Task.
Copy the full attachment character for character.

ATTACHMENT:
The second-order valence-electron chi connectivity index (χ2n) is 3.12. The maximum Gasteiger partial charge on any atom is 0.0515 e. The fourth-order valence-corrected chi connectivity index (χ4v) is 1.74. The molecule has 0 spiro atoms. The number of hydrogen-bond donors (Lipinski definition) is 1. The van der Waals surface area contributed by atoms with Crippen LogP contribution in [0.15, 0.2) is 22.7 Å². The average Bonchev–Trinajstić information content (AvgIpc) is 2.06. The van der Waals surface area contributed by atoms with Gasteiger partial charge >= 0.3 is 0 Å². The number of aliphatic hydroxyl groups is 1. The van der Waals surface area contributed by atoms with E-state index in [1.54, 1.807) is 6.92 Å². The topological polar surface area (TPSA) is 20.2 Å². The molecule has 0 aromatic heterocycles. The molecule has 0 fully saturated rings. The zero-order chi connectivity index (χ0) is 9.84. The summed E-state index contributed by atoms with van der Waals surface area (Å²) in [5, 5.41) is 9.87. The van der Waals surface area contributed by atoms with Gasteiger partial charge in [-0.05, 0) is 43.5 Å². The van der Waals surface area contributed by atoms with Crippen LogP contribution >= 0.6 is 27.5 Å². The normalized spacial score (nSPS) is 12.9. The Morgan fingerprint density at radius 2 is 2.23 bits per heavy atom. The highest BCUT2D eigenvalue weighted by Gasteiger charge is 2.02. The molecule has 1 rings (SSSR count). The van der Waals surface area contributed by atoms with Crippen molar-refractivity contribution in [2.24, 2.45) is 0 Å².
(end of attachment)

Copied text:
The second-order valence-electron chi connectivity index (χ2n) is 3.12. The maximum Gasteiger partial charge on any atom is 0.0515 e. The fourth-order valence-corrected chi connectivity index (χ4v) is 1.74. The molecule has 0 spiro atoms. The number of hydrogen-bond donors (Lipinski definition) is 1. The van der Waals surface area contributed by atoms with Crippen LogP contribution in [0.15, 0.2) is 22.7 Å². The average Bonchev–Trinajstić information content (AvgIpc) is 2.06. The van der Waals surface area contributed by atoms with Gasteiger partial charge >= 0.3 is 0 Å². The number of aliphatic hydroxyl groups is 1. The van der Waals surface area contributed by atoms with E-state index in [1.54, 1.807) is 6.92 Å². The topological polar surface area (TPSA) is 20.2 Å². The molecule has 0 aromatic heterocycles. The molecule has 0 fully saturated rings. The zero-order chi connectivity index (χ0) is 9.84. The summed E-state index contributed by atoms with van der Waals surface area (Å²) in [5, 5.41) is 9.87. The van der Waals surface area contributed by atoms with Gasteiger partial charge in [-0.05, 0) is 43.5 Å². The van der Waals surface area contributed by atoms with Crippen LogP contribution >= 0.6 is 27.5 Å². The normalized spacial score (nSPS) is 12.9. The Morgan fingerprint density at radius 2 is 2.23 bits per heavy atom. The highest BCUT2D eigenvalue weighted by Gasteiger charge is 2.02. The molecule has 1 rings (SSSR count). The van der Waals surface area contributed by atoms with Crippen molar-refractivity contribution in [2.24, 2.45) is 0 Å².